Faulty towers? Tenants say condo plan at Cobble Hill building is gentrification

‘Working-class’ Cobble Hill Towers goes market-rate in conversion deal
Photo by Stefano Giovannini

A historic Cobble Hill apartment complex built a century ago to house the working class is now on the fast track to luxury.

The state attorney general’s office has approved the Hudson Companies’ plan to convert the Cobble Hill Towers — built as an experiment in philanthropy by Alfred T. White in 1879 — into condominiums, a plan that calls for any vacated apartments to be sold at market prices.

Tenants in the landmark building will be offered the chance to buy their apartments at insiders price such as $230,000 for a studio and $595,000 for a three-bedroom apartment. Owners would then be free to set their own re-sale prices, though residents in the rent-stabilized apartments will not see any changes if they want to go on renting.

Still, the plan will result in the building’s transformation from moderate-income rentals to luxury condos. As a result, it has frightened residents, who are unsure whether they’ll be able to buy, even at the insider prices.

“It’s ridiculous,” said longtime resident Cindy Nurullah. “Some people are going to have to pay more money [to buy their place].”

Hudson Companies’ Principal David Kramer called the concerns misguided, as there is no plan to evict any tenants.

“I think change can be scary to a lot of people,” he said. “We are giving people the best deal in town.”

The six-story buildings comprise a nine-structure complex with 188 units facing Warren, Baltic and Hicks Streets.

The buildings were constructed as part of a social experiment by White, who aimed to demonstrate that private developers could build decent housing for the working class and still make a profit, according to Francis Morrone, an architectural historian.

Given that history, the towers’ path toward gentrification is “heavily ironic,” Marrone said.

“But it’s not something that hasn’t been done numerous times before,” he said, pointing to the Cherokee Apartments on the Upper East Side, once known as the Vanderbilt Model Tenements, a complex built to house families with at least one member ill with tuberculosis. A multi-million-dollar renovation was completed in 2002, and the units were ultimately converted to co-ops.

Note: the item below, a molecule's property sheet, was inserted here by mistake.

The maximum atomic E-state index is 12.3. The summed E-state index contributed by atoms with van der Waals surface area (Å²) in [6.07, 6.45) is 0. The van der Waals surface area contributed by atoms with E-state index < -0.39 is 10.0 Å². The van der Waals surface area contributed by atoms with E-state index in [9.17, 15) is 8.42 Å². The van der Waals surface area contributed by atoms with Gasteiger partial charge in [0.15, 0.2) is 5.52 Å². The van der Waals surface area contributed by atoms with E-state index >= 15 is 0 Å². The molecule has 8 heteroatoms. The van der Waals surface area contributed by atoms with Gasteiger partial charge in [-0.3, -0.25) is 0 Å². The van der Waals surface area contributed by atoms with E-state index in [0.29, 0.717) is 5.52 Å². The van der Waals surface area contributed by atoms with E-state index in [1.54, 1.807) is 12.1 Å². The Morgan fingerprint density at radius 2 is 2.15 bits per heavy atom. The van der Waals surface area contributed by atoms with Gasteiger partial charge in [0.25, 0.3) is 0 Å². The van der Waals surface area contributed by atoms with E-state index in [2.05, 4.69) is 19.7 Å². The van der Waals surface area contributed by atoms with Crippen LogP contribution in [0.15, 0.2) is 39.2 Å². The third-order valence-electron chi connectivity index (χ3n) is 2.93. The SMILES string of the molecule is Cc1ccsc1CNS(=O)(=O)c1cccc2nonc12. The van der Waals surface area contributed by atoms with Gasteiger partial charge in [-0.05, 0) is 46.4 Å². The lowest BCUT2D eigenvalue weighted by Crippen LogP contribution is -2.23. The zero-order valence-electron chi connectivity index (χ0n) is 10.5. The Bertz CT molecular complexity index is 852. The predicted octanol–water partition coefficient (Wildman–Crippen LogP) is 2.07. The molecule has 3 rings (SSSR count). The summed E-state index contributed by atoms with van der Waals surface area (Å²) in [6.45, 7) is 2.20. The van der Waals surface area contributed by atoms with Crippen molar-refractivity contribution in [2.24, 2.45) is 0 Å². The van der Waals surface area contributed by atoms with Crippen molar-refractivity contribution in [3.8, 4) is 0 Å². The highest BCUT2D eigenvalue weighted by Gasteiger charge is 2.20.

“We live in a city of ironies,” Morrone observed.

Kramer disagreed with Morrone’s wry assessment, saying that his firm was merely continuing White’s legacy of urban idealism.

“Alfred White was designing affordable housing stock, and what we’re doing is offering affordable for-sale housing stock,” he said.

Resident Sean Hastings has lived in a rent-stabilized apartment for 20 years and said the deal is not so sweet, particularly since the apartments themselves haven’t been renovated in two decades.

“It’s way overpriced,” he said.

Hudson got involved in the historic building in 2008, when it partnered with owner Frank Farella, and said it would to convert the complex to condos.

Since that time, Kramer said, Hudson renovated the property, adding gates and an intercom system, fixing lights and patching rooftops, and launching a design competition to upgrade every lobby.

But resident Nina Rogoff said she’d only consider buying her apartment if the price is lowered and her building is fully renovated.

At a recent meeting, tenants discussed advocating a bulk buying rate, and perhaps organizing in order to better negotiate.

“I’m looking to spend $200,000, maybe [as high as] $280,0000,” Rogoff said.

— with Tony Cella